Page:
When social networking replaces relationships
This morning, a quick read through my Facebook news feed revealed that my first cousin’s baby has started walking at nine months; a former co-worker is now engaged; a sister-in-law likes it on the kitchen table (which could be an entire column in itself); and a friend is taking her toddler and new puppy for a walk. I’ve spared you notes on the breakfast recipes and Farmville updates.
Why do we feel the need to broadcast the hourly minutiae of our lives through social media? Continued on Patch…
This post was originally published on the Sisarina Blog. Thanks to Melanie for supporting my business!
I own a business and I don’t work nonstop or sacrifice time with my family. It is not the easiest accomplishment, but you can definitely do it, too.
Setting Up a Business
My particular business is online marketing. For more than eight years, I’ve done corporate, nonprofit, and start-up online marketing. I specialize in the strategy and implementation of mass email communications, Google AdWords, website development, search engine optimization (SEO), online advertising, blogging, and social networks including LinkedIn, Facebook, and Twitter. Say that three times fast! In November of 2007, I was laid off along with 20% of the staff at the start-up company where I was employed. I was lucky enough to be in the first round of lay-offs that received severance. I had time to regroup and really decide what I wanted to do with my career.
My choice was clear: I enjoyed online marketing and I needed to be able to devote time to my personal life. It would have to be online marketing as a consultant/contractor. Because I chose a business that I already knew, could be done from home, and did not require a large upfront investment, it was simple to get started relatively quickly. I didn’t have to figure out fulfillment for a physical product or how to comply with random governmental regulations. Networking, networking, and more networking is what landed my first contract with an international training corporation within months.
Right before my second contract (with the start-up that had laid me off!), a co-worker pulled me aside and asked if I’d done anything to protect myself. While I pulled my mind out of the gutter, she told me about limited liability corporations (LLC). In simplest terms, an LLC is a way to form a corporation that will protect an individual contractor from calamity if she is sued. I filed that information away.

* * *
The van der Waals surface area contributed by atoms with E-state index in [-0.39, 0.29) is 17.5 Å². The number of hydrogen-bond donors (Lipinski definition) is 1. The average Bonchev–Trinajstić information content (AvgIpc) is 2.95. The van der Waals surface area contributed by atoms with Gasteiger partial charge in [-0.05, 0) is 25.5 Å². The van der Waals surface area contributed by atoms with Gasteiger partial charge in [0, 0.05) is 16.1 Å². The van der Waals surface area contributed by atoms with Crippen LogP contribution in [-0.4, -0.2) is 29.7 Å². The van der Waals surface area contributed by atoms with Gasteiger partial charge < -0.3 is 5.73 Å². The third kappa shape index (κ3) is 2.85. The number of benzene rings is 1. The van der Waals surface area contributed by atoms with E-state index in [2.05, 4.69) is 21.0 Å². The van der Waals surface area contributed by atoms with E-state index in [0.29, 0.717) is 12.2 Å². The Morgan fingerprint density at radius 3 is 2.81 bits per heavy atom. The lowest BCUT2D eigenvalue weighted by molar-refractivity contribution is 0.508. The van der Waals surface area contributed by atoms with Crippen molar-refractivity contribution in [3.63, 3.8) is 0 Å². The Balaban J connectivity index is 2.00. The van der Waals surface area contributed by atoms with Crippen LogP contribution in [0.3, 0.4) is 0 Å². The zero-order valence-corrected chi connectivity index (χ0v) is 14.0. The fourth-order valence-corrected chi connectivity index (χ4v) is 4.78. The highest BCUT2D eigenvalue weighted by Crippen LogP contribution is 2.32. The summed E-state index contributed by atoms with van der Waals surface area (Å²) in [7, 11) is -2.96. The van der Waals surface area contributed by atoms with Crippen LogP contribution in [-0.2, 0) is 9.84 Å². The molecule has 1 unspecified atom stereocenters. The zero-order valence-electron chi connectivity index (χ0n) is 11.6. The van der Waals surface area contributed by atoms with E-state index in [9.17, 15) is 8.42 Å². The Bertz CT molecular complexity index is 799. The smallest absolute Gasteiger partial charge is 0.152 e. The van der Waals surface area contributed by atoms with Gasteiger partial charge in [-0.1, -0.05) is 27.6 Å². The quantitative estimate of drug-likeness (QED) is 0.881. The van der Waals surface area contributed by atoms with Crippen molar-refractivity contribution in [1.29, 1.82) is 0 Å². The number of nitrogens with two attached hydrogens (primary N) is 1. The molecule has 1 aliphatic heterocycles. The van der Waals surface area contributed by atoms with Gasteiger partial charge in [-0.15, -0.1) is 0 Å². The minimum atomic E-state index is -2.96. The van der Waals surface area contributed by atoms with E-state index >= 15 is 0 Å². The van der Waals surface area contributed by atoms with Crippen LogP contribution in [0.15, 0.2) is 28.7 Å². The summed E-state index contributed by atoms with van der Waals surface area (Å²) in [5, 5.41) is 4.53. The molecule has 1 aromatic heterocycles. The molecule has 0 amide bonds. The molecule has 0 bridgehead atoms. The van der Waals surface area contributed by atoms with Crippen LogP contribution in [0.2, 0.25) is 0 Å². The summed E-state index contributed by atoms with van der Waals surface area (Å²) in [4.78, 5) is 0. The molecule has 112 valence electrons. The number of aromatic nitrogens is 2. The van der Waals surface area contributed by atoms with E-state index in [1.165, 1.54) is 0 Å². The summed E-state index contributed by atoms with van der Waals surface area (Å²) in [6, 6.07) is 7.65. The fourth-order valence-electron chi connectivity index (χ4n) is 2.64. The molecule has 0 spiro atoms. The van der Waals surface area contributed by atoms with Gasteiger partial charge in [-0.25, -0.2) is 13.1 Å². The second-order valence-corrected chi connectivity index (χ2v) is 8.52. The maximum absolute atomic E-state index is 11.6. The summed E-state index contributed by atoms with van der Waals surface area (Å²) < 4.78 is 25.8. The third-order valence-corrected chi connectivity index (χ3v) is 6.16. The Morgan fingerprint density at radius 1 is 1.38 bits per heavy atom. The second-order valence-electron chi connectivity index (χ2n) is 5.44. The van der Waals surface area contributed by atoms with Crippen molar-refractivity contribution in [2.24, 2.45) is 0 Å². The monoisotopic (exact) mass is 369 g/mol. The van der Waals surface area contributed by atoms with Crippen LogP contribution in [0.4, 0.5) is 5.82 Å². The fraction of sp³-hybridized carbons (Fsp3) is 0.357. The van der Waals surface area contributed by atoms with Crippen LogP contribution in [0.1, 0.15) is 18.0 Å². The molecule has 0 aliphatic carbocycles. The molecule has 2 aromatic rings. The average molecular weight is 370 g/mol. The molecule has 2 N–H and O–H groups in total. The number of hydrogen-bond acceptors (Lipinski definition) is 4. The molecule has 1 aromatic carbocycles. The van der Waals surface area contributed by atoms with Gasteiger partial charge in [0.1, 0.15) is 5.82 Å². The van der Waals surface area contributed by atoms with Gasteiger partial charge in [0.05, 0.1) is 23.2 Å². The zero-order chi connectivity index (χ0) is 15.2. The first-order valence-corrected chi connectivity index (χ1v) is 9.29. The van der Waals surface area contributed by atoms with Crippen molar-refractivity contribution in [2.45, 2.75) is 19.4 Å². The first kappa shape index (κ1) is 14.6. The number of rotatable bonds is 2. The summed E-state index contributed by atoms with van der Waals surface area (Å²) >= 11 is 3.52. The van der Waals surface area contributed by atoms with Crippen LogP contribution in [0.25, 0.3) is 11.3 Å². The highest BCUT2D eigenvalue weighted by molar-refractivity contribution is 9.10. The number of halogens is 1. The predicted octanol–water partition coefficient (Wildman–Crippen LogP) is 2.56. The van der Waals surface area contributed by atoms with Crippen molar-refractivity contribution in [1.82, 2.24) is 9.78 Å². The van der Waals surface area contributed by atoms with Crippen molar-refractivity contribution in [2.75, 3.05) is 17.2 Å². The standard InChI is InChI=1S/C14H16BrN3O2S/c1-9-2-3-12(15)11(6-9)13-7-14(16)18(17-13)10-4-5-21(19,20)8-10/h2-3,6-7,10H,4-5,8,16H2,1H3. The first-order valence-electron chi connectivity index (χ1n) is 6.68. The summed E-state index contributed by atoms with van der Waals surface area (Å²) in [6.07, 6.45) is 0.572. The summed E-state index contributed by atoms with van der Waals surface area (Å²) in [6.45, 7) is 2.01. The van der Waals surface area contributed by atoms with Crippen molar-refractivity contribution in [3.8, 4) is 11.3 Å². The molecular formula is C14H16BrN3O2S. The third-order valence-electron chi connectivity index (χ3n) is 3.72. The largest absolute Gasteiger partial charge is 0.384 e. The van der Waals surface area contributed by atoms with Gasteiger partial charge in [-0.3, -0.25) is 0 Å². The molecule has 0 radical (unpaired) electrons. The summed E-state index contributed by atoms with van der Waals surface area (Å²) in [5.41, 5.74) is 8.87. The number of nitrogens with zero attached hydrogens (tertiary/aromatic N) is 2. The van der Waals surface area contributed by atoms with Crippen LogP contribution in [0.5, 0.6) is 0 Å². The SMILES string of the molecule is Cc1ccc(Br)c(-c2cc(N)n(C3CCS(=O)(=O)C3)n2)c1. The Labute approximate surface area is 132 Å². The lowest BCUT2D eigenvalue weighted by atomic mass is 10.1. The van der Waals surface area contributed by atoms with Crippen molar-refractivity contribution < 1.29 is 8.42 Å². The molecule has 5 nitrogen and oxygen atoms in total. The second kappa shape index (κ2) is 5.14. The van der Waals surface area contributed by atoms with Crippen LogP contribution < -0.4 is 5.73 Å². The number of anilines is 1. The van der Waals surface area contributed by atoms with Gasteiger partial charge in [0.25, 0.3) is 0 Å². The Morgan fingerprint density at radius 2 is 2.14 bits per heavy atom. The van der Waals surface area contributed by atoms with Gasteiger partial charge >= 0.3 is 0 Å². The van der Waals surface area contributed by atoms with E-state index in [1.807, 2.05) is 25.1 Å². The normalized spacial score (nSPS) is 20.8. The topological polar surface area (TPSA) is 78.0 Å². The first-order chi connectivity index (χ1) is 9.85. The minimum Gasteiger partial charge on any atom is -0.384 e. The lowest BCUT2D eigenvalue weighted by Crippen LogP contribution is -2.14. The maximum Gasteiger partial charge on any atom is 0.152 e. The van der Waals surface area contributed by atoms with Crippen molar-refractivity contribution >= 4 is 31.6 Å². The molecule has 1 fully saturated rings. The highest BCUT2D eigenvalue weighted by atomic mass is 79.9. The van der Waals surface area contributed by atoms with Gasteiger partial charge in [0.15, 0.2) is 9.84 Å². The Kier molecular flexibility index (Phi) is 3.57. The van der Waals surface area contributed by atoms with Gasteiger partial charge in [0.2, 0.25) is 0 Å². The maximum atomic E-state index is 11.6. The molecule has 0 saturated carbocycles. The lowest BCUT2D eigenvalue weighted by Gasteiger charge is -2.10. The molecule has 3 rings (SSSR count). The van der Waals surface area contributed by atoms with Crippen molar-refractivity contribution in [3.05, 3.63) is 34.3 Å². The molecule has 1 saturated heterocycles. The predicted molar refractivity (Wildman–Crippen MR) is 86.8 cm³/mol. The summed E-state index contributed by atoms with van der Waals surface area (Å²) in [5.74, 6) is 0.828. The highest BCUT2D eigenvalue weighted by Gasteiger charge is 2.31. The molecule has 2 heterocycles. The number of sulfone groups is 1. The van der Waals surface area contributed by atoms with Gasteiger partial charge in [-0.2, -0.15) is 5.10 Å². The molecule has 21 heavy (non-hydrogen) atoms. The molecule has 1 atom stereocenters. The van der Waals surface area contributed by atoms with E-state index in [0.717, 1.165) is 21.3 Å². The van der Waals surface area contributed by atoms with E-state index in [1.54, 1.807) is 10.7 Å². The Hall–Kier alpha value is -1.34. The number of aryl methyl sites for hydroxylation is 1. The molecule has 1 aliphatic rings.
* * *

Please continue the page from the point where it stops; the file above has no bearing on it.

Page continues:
Three contracts and 18 months later, I found myself on maternity leave with my first child. Personal time was more important than ever, and staying at home as a stay-at-home-mom wasn’t an option for me. With no contracts on the horizon and a burping baby always nearby, I filed with the Commonwealth of Virginia for an LLC (a surprising simple and inexpensive process), hired my designer to finally create a website for my own business, and sent out messages to my network letting them know that Online Marketing Branch had been born.
Setting Boundaries and Expectations as a Part-Time Entrepreneur
It has been hardest to stick to the time boundary I’ve set on my business. My toddler son is in daycare from 8am to 4pm every weekday. That is the only time I allow myself to work – and that includes commuting time in the heavy traffic of the D.C. metropolitan area. Not only do I refuse to do the 60-hour work week like my colleagues and competitors, I shy away from taking on a standard 40-hour schedule as well. I am upfront with my clients and the occasional employer about this restriction and so far it has worked.
This definitely isn’t an easy feat. I mainly take contracts that offer 25-30 hours of weekly work for a temporary time frame. I work my butt off when I’m “on” and only check my BlackBerry two or three times a night. Because I will not risk having too much work, I have had to refer potential clients to my network in times of abundance. And, when the economy slows down, I am left scrambling. This kind of gamble is not for the faint of heart. I don’t make as much money as I would if I took on every contract that came my way. My business isn’t growing as fast as it would if I took on the added responsibility of more contracts and more staff to accomplish the work.
My expectations on my business are realistic. Online Marketing Branch will not make me a millionaire (at least not in this decade). But, I am doing what I love as a career and raising my son the way I want. For me, this is success.